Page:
So this is what I have gathered on the topic of the Antiqua-Fractur Dispute:- It was considered a Typographical Dispute. Apparently there is such a thing.

- The dispute was somewhat confined to 19th and 20th Century Germany, who at the time should have been spending less time arguing over type and more time watching out for disgruntled artists with silly moustaches. Hey-o! I’ll be here all week.

- From what I can tell, the main point that was argued in this dispute was that Fraktur was the more readable typeface. The article also states that Fractur was favoured by the Nazis. Then the Nazis thought it was “Jewish script” and they changed their tune; Antiqua now became the Nazis favourite. Then Hitler changed it back. I know, I know – nothing about the decisions made in early 20th Century Germany makes any sense.

- Did You Know?? Otto von Bismarck would refuse gifted German books that were printed in Antiqua typefaces. I, however, will never refuse a Bismarck (but that is because I love doughnuts).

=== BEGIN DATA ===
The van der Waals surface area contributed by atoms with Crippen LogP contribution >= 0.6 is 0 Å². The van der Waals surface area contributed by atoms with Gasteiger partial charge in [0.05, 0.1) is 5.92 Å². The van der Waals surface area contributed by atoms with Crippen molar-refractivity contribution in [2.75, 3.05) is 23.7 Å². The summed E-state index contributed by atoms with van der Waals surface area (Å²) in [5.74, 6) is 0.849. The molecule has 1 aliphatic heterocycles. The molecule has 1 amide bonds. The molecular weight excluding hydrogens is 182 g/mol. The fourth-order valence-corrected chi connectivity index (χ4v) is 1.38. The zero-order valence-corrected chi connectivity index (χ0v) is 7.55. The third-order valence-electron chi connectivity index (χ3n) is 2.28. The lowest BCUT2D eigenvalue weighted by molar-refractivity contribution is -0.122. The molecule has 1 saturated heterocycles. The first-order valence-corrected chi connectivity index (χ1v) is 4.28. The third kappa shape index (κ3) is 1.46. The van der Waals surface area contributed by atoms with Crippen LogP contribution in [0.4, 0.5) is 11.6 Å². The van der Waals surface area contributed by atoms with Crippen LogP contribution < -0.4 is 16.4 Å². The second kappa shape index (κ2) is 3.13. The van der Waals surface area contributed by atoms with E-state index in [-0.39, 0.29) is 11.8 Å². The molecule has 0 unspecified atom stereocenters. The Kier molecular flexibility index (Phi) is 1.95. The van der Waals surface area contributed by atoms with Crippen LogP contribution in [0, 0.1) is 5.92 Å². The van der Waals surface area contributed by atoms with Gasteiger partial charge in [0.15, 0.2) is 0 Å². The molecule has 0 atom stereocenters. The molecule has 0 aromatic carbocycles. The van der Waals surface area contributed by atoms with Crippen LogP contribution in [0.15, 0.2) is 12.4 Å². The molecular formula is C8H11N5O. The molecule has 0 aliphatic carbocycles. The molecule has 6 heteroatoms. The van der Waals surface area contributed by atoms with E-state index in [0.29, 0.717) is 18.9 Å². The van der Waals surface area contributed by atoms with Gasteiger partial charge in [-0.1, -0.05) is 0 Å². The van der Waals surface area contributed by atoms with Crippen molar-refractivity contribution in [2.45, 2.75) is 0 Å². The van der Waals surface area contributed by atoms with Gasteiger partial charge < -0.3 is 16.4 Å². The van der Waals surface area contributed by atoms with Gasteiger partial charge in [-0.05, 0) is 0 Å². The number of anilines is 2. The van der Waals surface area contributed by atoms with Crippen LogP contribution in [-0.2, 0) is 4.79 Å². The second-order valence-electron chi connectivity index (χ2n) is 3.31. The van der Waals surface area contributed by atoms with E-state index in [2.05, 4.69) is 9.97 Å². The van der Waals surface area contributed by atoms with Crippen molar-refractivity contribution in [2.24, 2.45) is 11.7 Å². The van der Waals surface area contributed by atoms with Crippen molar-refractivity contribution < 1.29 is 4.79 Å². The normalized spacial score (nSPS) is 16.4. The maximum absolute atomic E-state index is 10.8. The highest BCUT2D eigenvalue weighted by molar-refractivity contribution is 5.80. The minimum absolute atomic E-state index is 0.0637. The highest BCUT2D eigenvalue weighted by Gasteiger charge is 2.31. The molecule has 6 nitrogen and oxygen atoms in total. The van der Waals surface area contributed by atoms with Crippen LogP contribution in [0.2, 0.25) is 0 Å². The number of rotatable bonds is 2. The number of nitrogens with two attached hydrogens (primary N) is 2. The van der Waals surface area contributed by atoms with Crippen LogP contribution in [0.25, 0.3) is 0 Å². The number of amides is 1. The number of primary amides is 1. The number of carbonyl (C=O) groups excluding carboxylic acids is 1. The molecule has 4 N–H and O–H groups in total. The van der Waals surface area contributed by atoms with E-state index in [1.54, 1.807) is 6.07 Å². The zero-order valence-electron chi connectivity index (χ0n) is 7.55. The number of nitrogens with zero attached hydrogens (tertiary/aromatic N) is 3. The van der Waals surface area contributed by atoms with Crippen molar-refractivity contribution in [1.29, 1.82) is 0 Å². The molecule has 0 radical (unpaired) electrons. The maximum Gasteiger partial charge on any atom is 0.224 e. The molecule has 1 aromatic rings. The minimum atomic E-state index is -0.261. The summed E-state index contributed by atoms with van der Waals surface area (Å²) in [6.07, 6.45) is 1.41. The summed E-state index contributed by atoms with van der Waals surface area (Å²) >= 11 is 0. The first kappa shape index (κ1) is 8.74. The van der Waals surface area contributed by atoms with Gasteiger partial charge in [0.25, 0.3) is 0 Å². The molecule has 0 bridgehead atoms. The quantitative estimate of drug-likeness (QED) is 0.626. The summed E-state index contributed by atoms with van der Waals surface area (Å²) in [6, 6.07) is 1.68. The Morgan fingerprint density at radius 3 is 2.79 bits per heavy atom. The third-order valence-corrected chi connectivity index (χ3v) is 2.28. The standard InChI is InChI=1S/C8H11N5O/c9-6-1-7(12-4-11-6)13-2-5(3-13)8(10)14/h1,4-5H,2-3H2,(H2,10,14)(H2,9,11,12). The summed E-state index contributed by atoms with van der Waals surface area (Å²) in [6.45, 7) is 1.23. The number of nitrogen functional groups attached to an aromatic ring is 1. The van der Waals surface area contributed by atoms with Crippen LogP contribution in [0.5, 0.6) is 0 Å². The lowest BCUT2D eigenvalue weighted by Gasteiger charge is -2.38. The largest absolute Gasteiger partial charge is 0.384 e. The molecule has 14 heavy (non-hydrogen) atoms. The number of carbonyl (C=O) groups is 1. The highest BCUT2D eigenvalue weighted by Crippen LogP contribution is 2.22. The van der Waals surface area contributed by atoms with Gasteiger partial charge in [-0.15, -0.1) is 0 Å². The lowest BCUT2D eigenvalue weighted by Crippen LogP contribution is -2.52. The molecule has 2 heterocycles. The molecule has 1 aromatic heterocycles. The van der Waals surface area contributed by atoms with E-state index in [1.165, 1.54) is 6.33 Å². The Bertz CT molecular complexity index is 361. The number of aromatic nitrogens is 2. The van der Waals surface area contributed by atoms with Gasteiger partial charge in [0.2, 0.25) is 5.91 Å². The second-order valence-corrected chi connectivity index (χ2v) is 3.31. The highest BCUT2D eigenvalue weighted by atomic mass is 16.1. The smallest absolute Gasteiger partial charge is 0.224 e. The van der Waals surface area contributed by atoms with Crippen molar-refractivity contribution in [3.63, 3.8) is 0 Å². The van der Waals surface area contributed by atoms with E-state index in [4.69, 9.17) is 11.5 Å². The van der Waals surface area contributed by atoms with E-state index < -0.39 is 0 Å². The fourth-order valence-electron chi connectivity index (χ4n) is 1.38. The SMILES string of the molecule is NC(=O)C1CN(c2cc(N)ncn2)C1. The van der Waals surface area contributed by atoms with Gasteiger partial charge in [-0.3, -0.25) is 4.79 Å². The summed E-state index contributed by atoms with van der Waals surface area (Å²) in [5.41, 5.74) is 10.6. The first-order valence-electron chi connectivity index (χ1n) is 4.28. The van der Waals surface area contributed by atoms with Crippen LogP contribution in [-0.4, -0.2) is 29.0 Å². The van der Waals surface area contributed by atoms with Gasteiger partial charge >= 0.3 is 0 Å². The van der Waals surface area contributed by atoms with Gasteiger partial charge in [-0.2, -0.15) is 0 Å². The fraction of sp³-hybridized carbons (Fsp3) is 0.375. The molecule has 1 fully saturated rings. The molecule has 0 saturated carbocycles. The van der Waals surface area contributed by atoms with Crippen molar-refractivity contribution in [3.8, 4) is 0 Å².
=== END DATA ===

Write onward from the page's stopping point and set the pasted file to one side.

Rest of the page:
In conclusion, I think the long and short of it is that the Antiqua-Fraktur Dispute is a case of Who Gives a Crap. Kidding! Typography disputes seem to really divide people. In my humble (and extremely un-educated) opinion, I don’t know which I prefer. While Antiqua reminds me of Grimm Brothers’ stories, it also seems sloppish to me (not a real word, but I’m keeping it). Meanwhile, Fraktur is fantastically German and reminds me of Beer, Chocolate, lederhosen, and dirndls (cute!). Sadly, it also reminds me of Nazis (erp…not cute).

So really, I need your help – which is better? Should there be a dispute over which is the ultimate German font? Is Antiqua the Comic Sans of the early 20th Century? Please let me know! Till next week, auf Wiedersehen.

Wednesday, November 19, 2008

Friday, November 14, 2008

Thursday, November 13, 2008